Hunky Punks could be thought of as stone faeries (though both they and real faeries might be offended by that characterization) that sometimes adopt stone architecture, appearing like carved grotesques. No two are alike, and their forms vary widely, from humanoid to animal, but all are no larger than 1 hex. Spotting one requires 5d v IQ, but Detect Magic will reveal that they are magical. Build a Hunky Punk with ST 12, DX 8, and IQ 8, plus 6 extra points. Their MA is 8 (some can fly, but they fly at 8, too). Most Hunky Punks will know at least a few spells—often ones like Lock/Knock (which it can cast as a missile spell on its doors and windows of its adopted structure), Avert, Create Wall, Persuasiveness, Break Weapon, and Repair (which they will use to keep their structure in good condition). Good or evil, most are at least a little mischievous and enjoy a good prank (so long as it is at someone else’s expense). Their stony bodies stop 4 damage, and they are immune to fire and cold. Though they do not often do so, they can fight with their fists, dealing from 1d+1 to 2d-1 damage, depending upon how strong they are.
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Old 07-26-2018, 07:36 AM   #40
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Alicanto

Steve Jackson Games is granted permission to use this in acknowledgement of my contribution. So is anyone else.

Mythological basis: Chilean mythology.

Description: A bird the size of a crow, whose feathers shine (literally) with the colour of whatever metal it's been eating lately. Gold tends to dominate so an alicanto that has been eating both gold and silver will look mostly golden. The glow is strong enough they don't cast a shadow, and very noticeable underground, but hard to see in even weak sunlight and sometimes effective camouflage against a light background like the sky.

Habits: Alicantos eat gold, silver and perhaps other precious metals. They are often encountered flying around temples, mines and the like, looking for food. The gold and silver aren't destroyed by their digestion - whatever the bird takes from its diet, it isn't the metal - and will be excreted as nuggets. An alicanto does not eat its own nuggets, but will eat those of others. First encounter with an alicanto may be a softly glowing bird investigating the entrance to a tunnel, that the PCs follow, or it may be a dazzling flash of feathers that swoops through a campsite at night and carries away a purse. (They can sense the presence of precious metals even within a purse.)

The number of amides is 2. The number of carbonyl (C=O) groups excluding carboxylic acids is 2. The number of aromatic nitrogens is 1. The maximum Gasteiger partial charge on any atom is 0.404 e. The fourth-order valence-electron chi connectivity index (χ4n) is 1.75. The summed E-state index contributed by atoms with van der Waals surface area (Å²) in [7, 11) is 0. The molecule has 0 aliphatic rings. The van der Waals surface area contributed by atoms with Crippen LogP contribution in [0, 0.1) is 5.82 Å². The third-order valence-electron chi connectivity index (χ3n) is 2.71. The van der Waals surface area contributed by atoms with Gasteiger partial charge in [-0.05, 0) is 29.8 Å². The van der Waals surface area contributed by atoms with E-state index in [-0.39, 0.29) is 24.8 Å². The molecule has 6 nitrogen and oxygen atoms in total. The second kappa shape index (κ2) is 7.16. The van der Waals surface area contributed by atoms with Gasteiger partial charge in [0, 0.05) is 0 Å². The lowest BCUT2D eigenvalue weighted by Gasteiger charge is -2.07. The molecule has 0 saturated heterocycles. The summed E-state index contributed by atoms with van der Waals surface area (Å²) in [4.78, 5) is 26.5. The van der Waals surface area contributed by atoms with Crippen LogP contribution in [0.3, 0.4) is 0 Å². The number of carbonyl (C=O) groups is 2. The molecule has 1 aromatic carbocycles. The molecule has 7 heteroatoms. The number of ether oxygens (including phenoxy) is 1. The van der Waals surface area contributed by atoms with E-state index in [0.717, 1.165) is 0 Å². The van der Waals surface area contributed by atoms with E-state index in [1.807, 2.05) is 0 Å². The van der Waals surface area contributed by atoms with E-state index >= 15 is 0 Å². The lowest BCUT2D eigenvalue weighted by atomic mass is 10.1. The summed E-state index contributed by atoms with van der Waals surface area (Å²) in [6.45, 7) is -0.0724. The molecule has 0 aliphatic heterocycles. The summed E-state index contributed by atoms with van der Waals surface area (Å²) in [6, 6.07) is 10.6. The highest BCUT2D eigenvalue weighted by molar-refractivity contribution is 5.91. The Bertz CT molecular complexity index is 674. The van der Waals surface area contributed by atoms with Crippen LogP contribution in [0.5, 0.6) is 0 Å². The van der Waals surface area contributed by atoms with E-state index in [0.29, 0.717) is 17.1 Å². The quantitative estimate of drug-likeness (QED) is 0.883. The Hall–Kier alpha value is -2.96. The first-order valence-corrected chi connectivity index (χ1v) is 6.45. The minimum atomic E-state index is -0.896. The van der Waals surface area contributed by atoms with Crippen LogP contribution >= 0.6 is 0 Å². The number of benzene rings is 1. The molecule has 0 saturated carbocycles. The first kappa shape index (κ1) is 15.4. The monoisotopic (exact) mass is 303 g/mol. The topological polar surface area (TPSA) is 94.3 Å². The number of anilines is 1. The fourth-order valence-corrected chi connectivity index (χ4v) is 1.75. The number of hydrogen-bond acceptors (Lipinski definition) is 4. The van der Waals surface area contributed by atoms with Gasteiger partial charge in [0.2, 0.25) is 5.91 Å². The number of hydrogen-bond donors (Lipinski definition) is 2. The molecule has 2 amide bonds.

Characteristics (typical): ST 3, DX 13, IQ 7, MA 3 on ground and 20 flying. If molested and unable to escape an alicanto will fight with beak and talons: one attack per turn for 1-3 damage. The appearance of an alicanto in a dark space can be confusing: light seems to come from all directions and anyone trying to respond to it in the first turn of its arrival must make a 3/IQ roll or be at -4 DX.

Uses: Discarded (not plucked) feathers are valuable to makers of magic items and potions, notably dazzle gems, light sources and charms. Feathers, whether plucked or discarded, are thought by many cultures to be pretty, and are integrated into clothing as decoration. The feathers of an alicanto in good condition might be worth $200. Selling discarded feathers is difficult if the buyer can't confirm they weren't plucked but might be worth $50 apiece in the right hands. Alicantos do not thrive in captivity. Following an alicanto can be a good way to find precious metals.

Superstitions: Seeing an alicanto is said to bring good luck, perhaps wealth or a beautiful lover. Harming one is said to bring poverty and ugliness. Some scholars believe they were created by the mnoren as a joke. Others think that they are a symbiosis between an ordinary bird and a metal eating organism from a parallel Earth very different to those in which humanoids evolved. Both could be right.